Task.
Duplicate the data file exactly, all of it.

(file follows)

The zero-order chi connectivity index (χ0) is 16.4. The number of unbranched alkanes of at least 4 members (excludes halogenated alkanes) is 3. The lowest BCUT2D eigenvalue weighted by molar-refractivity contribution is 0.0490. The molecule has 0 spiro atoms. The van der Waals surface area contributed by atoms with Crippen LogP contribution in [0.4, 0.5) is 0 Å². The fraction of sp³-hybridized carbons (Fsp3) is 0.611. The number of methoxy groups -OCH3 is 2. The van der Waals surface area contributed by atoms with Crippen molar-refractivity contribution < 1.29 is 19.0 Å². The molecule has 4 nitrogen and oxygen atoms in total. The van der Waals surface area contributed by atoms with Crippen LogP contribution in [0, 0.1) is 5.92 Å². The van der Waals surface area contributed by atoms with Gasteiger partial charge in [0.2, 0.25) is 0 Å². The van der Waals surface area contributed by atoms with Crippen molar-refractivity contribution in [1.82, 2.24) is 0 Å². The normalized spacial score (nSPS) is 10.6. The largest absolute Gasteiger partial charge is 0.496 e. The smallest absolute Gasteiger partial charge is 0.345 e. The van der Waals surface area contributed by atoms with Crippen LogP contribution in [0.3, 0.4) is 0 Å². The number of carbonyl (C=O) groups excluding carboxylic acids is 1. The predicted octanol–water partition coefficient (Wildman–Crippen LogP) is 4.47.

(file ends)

The zero-order chi connectivity index (χ0) is 16.4. The number of unbranched alkanes of at least 4 members (excludes halogenated alkanes) is 3. The lowest BCUT2D eigenvalue weighted by molar-refractivity contribution is 0.0490. The molecule has 0 spiro atoms. The van der Waals surface area contributed by atoms with Crippen LogP contribution in [0.4, 0.5) is 0 Å². The fraction of sp³-hybridized carbons (Fsp3) is 0.611. The number of methoxy groups -OCH3 is 2. The van der Waals surface area contributed by atoms with Crippen molar-refractivity contribution < 1.29 is 19.0 Å². The molecule has 4 nitrogen and oxygen atoms in total. The van der Waals surface area contributed by atoms with Crippen LogP contribution in [0, 0.1) is 5.92 Å². The van der Waals surface area contributed by atoms with Gasteiger partial charge in [0.2, 0.25) is 0 Å². The van der Waals surface area contributed by atoms with Crippen molar-refractivity contribution in [1.82, 2.24) is 0 Å². The normalized spacial score (nSPS) is 10.6. The largest absolute Gasteiger partial charge is 0.496 e. The smallest absolute Gasteiger partial charge is 0.345 e. The van der Waals surface area contributed by atoms with Crippen LogP contribution in [0.3, 0.4) is 0 Å². The number of carbonyl (C=O) groups excluding carboxylic acids is 1. The predicted octanol–water partition coefficient (Wildman–Crippen LogP) is 4.47.